We had to create time to take her for physiotherapy and also do exercises on her at home. The father was always there for her, sometimes more than I had been. He was always trying to find out more about Cerebral Palsy and how to handle or improve the condition of our daughter.

Together, we have treated Christabel like any other child in our family. As a result members of the extended family, neighbours, the local community and fellow church members have been very supportive, and showing their love to Christabel and this has inspired us as parents.

In 1993, a friend to my husband based in Namibia came to Zambia and met Christabel. When he went back to Namibia, he arranged for a consultant Physiotherapist to see Christabel in Namibia. We travelled to Namibia and after the assessment, she recommended that Christabel be taken to a Cerebral Palsy Rehabilitation Centre in Johannesburg, South Africa.

This centre was run by the Cerebral Palsy Association of South Africa. As a family we were faced with the challenge of deciding on whether or not to take a small baby of about 3 years to a foreign country and to leave her there on her own. After some protracted discussions on the matter, we reluctantly decided to take the child to Johannesburg.

We took Christabel to the centre and my husband and I stayed in Johannesburg one extra night before leaving for home. This was the longest night in our lives because we could not sleep. I was crying most of the time and my husband was also very sad to think that we would leave a small child on her own at the centre far way from home. She stayed at the centre for two years. At the time she came back to Zambia, her speech had improved and she was able to sit on her own.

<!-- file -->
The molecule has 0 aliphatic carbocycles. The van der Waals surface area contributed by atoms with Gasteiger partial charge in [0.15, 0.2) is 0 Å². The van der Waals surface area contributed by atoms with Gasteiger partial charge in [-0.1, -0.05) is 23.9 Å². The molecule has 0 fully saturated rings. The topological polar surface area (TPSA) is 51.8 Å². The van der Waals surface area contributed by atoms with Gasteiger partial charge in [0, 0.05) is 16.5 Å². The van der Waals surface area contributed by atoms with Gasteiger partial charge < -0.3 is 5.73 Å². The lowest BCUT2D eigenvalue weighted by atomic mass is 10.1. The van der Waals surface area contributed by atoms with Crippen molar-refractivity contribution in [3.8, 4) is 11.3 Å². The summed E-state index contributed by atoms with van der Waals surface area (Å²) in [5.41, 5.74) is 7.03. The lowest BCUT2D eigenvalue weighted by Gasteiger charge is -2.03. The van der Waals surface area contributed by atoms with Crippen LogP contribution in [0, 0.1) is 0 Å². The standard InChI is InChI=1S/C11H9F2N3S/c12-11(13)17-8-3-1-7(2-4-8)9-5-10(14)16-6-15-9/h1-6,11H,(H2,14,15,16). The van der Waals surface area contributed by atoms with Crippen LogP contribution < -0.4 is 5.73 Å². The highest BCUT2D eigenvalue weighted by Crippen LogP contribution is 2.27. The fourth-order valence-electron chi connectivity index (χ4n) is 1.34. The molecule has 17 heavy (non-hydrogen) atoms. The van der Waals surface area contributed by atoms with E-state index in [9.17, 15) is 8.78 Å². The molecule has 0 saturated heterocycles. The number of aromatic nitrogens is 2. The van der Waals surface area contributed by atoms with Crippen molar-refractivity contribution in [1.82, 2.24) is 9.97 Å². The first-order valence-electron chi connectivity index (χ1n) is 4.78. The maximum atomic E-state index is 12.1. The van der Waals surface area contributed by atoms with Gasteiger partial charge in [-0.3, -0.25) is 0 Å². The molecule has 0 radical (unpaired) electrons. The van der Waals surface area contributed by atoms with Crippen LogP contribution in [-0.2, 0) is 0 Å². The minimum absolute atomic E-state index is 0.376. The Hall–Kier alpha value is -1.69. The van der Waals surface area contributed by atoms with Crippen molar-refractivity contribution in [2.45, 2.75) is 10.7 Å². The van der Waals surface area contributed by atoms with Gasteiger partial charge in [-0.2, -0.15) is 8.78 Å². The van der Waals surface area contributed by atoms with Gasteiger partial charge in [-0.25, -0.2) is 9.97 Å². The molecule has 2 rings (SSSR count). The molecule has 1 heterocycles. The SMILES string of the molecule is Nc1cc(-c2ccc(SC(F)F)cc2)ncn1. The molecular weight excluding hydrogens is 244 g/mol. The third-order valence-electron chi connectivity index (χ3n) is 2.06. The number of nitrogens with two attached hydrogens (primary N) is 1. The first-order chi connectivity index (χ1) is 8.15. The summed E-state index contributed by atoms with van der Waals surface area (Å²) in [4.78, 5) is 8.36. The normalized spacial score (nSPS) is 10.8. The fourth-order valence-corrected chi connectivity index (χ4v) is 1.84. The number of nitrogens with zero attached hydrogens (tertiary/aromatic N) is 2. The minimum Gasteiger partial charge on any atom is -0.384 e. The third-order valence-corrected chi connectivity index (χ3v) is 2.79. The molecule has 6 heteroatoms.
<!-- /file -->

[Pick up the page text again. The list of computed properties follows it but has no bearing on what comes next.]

When we met friends and relatives one of the first things they asked was about Chrisatabel and whether she was alright or not. Fortunately, she has enjoyed very good health although occasionally she falls sick with one of the common diseases such as cough, cold or malaria. We promptly attend to her once she is unwell.

The initial feelings

The initial realization that Christabel had Cerebral Palsy for me as a mother was disbelief. I found it difficult to accept that I had a daughter who had Cerebral Palsy. In fact I was in denial and kept thinking why me, my God. This was my first daughter, really beautiful but taking too long to talk to me and taking too long to sit.